Along River Road an ovenbird calls 

near the river’s passage,

sounding fiercer than it looks. A robin sits

head high on her clutch of blue eggs hidden

in a light fixture on the rental house’s porch.

She utters one alarm as I pass 

but does not leave her post.

Nine hens and a rooster at Charlie Hat’s old place

peck among the grasses around their coop,

clucking happily as they find a seed. 

I am happy with the eloquence of these sounds,

and the sign of a muddy trail just wide

enough for dragging a sapling up to the beaver lodge.

My footfalls on newly graded gravel

make a small prayer of thanks,

and I cross Red Brook, 

itself a prayer for safe passage to a dark, holy pool,

and then the plunging river. 

On the first night I saw it,

the comet spilled like uncorked

champagne from the Big Dipper. 

On the second, solar winds had worked

it into sprays of well water pouring

from an unearthly cistern.

This comet breathed best

in mountains: the Cascades, the Bitterroots,

the Caucasus, even the Greens.

It unfurled two tails

over the Gobi Desert, one of blue ions. 


It will have a brief life here—nights, 

not years; already its tail and globe 

are faint. It will skim

interstellar space far from earth 

before it reappears in 2061, when I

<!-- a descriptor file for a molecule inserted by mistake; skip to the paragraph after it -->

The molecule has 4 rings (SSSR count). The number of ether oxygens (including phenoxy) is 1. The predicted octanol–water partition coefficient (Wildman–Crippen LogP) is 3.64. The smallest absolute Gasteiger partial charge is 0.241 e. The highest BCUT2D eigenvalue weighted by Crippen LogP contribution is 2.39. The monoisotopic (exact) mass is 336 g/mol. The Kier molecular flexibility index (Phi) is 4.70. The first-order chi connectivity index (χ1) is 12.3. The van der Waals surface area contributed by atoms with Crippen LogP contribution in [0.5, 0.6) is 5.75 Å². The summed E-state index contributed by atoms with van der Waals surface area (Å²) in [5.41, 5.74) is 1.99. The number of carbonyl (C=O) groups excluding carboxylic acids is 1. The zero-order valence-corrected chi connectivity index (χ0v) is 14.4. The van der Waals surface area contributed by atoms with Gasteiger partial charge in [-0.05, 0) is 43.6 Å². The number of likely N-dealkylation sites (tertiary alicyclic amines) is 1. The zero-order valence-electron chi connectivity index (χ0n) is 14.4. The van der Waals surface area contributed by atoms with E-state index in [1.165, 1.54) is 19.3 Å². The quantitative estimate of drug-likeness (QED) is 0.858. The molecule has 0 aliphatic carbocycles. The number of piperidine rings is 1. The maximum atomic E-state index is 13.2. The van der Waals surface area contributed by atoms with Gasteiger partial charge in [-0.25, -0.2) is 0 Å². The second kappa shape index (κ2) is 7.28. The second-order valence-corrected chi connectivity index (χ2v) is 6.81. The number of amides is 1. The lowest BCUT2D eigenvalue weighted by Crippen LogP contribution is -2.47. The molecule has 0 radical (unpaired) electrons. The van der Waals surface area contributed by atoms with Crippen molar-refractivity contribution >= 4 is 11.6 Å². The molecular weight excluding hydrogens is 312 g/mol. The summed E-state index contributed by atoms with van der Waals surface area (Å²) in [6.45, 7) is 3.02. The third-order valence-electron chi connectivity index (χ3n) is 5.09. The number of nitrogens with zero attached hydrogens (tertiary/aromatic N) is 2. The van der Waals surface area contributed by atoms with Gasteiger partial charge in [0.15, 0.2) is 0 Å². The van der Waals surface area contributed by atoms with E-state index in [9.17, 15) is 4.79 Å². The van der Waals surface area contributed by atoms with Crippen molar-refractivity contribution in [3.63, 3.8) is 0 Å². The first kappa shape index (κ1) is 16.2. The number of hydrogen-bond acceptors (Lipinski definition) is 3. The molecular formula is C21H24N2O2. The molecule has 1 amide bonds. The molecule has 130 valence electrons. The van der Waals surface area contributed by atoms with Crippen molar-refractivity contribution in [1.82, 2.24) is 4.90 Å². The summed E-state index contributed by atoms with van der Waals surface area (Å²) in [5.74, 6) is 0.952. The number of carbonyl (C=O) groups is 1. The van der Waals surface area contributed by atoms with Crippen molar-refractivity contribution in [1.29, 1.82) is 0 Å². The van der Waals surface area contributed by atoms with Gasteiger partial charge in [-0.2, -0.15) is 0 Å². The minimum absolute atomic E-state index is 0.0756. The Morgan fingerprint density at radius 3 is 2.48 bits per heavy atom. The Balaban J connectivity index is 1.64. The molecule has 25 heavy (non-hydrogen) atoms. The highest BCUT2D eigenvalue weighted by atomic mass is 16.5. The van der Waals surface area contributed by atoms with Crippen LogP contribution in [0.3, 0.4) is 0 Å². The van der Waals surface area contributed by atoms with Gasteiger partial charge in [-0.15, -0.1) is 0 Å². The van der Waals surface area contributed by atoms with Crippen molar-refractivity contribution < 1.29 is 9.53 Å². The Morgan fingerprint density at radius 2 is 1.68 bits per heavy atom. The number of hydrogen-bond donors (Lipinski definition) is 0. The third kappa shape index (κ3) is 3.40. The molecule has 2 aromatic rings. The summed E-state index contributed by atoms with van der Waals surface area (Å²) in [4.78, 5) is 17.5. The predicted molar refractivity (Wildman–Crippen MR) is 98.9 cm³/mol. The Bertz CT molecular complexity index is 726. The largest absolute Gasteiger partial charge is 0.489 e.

will be ashes returned to the earth

like this comet, all but forgotten,

until it again ignites traces of star dust

in a frothy trail right into 

our gardens, the tops of our trees,

our snows and glaciers,

our gravestones, our tears.

Sing Happy Birthday twice through  

for lather dull as beans–

Or clean up with 20 seconds 

of some old sweet song:

You Are My Sunshine,

Tennessee Waltz, Coal Miner’s Daughter,

a verse of Halleluia.

Ave Maria, Down in the River to Pray,

I’ll Fly Away.

It’s a Wonderful World, Counting

Your Blessings, Blue Moon, Moonlight Bay.

The First Time Ever I Saw Your Face.

Amazing Grace.

The disease of uncertainty is abroad

in the land. Nighttime seems near.

But our love defies the dark—

sturdy enough to overcome

despair; profound enough 

to steady our course; generous 

enough to arc over lifetimes.

We are among the lucky ones

who can find joy 

in the clear night sky, with its choir of stars,

or here at home by a bright fire,

in the telling and retelling of our stories.

It is here, under our feet:

the valley of the shadow of death,

ground that was sanctuary now unsafe.

Illness with no cure is a sniper 

taking out the unsuspecting,

the old, the lame of heart. 

Only a matter of time

until its terrible aim reaches into this home,

or the one next door.


Yet the spring fogs fill up this valley,

glaze the ridge with a gray brush;

early spring snowfalls are pearls in a pearly sky. 

We hold still enough to absorb such acts of grace—

to see eight Eastern Bluebirds playing

in the meadow; to hear the wild calls

of jays as they settle their nests 

above Gale Meadow Pond,

the peepers next door; to see the spoor

of fox and rabbit.

It is well with our souls.


Listen and wait,

in this valley of shadow, of mists;

welcome even in death’s shadow 

something like wonder, or a prayer,

benevolent and young.

Birches unfolded last night

and now bow as we pass. Hemlocks

are bent-over sentinels. Their arms 

flag with the weight of ice. Electric wires slump.

The story of the storm

is in compressed layers of snow 

and the sliver of ice in-between,

as if a glacier crept in while we slept

and left its armor on the shed,

the load of wood there, the river below,